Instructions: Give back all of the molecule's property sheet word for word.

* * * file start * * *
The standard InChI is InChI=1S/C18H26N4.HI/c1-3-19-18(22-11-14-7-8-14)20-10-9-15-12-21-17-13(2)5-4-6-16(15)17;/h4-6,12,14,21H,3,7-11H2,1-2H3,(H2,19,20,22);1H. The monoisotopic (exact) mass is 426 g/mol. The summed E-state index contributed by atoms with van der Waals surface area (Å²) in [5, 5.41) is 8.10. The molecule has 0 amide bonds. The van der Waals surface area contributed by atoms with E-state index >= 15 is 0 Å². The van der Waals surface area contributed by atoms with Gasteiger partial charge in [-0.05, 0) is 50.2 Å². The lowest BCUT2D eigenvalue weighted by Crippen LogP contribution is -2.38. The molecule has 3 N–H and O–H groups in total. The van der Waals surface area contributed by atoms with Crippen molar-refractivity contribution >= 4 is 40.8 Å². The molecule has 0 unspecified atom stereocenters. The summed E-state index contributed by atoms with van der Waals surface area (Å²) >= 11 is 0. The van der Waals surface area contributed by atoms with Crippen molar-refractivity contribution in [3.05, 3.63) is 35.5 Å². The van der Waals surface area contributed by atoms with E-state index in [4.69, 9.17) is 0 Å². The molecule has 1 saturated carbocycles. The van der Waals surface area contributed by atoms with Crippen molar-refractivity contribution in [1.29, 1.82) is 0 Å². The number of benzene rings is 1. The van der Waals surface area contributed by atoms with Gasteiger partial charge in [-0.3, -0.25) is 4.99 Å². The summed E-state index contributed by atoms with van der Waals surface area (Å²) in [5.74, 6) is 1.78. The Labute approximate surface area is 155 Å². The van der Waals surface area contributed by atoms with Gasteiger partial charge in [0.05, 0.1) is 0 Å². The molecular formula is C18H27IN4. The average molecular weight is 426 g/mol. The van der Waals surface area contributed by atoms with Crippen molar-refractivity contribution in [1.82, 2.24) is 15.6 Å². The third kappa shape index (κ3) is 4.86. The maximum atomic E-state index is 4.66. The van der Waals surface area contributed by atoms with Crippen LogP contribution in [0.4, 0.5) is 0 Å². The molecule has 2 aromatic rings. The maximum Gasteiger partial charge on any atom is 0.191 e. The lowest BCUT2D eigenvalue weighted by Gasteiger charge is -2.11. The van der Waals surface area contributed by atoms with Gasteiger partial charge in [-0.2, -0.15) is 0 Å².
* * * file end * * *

The standard InChI is InChI=1S/C18H26N4.HI/c1-3-19-18(22-11-14-7-8-14)20-10-9-15-12-21-17-13(2)5-4-6-16(15)17;/h4-6,12,14,21H,3,7-11H2,1-2H3,(H2,19,20,22);1H. The monoisotopic (exact) mass is 426 g/mol. The summed E-state index contributed by atoms with van der Waals surface area (Å²) in [5, 5.41) is 8.10. The molecule has 0 amide bonds. The van der Waals surface area contributed by atoms with E-state index >= 15 is 0 Å². The van der Waals surface area contributed by atoms with Gasteiger partial charge in [-0.05, 0) is 50.2 Å². The lowest BCUT2D eigenvalue weighted by Crippen LogP contribution is -2.38. The molecule has 3 N–H and O–H groups in total. The van der Waals surface area contributed by atoms with Crippen molar-refractivity contribution >= 4 is 40.8 Å². The molecule has 0 unspecified atom stereocenters. The summed E-state index contributed by atoms with van der Waals surface area (Å²) >= 11 is 0. The van der Waals surface area contributed by atoms with Crippen molar-refractivity contribution in [3.05, 3.63) is 35.5 Å². The van der Waals surface area contributed by atoms with E-state index in [4.69, 9.17) is 0 Å². The molecule has 1 saturated carbocycles. The van der Waals surface area contributed by atoms with Crippen molar-refractivity contribution in [1.29, 1.82) is 0 Å². The number of benzene rings is 1. The van der Waals surface area contributed by atoms with Gasteiger partial charge in [-0.3, -0.25) is 4.99 Å². The summed E-state index contributed by atoms with van der Waals surface area (Å²) in [5.74, 6) is 1.78. The Labute approximate surface area is 155 Å². The van der Waals surface area contributed by atoms with Gasteiger partial charge in [0.05, 0.1) is 0 Å². The molecular formula is C18H27IN4. The average molecular weight is 426 g/mol. The van der Waals surface area contributed by atoms with Crippen molar-refractivity contribution in [1.82, 2.24) is 15.6 Å². The third kappa shape index (κ3) is 4.86. The maximum atomic E-state index is 4.66. The van der Waals surface area contributed by atoms with Crippen LogP contribution in [0.4, 0.5) is 0 Å². The molecule has 2 aromatic rings. The maximum Gasteiger partial charge on any atom is 0.191 e. The lowest BCUT2D eigenvalue weighted by Gasteiger charge is -2.11. The van der Waals surface area contributed by atoms with Gasteiger partial charge in [-0.2, -0.15) is 0 Å².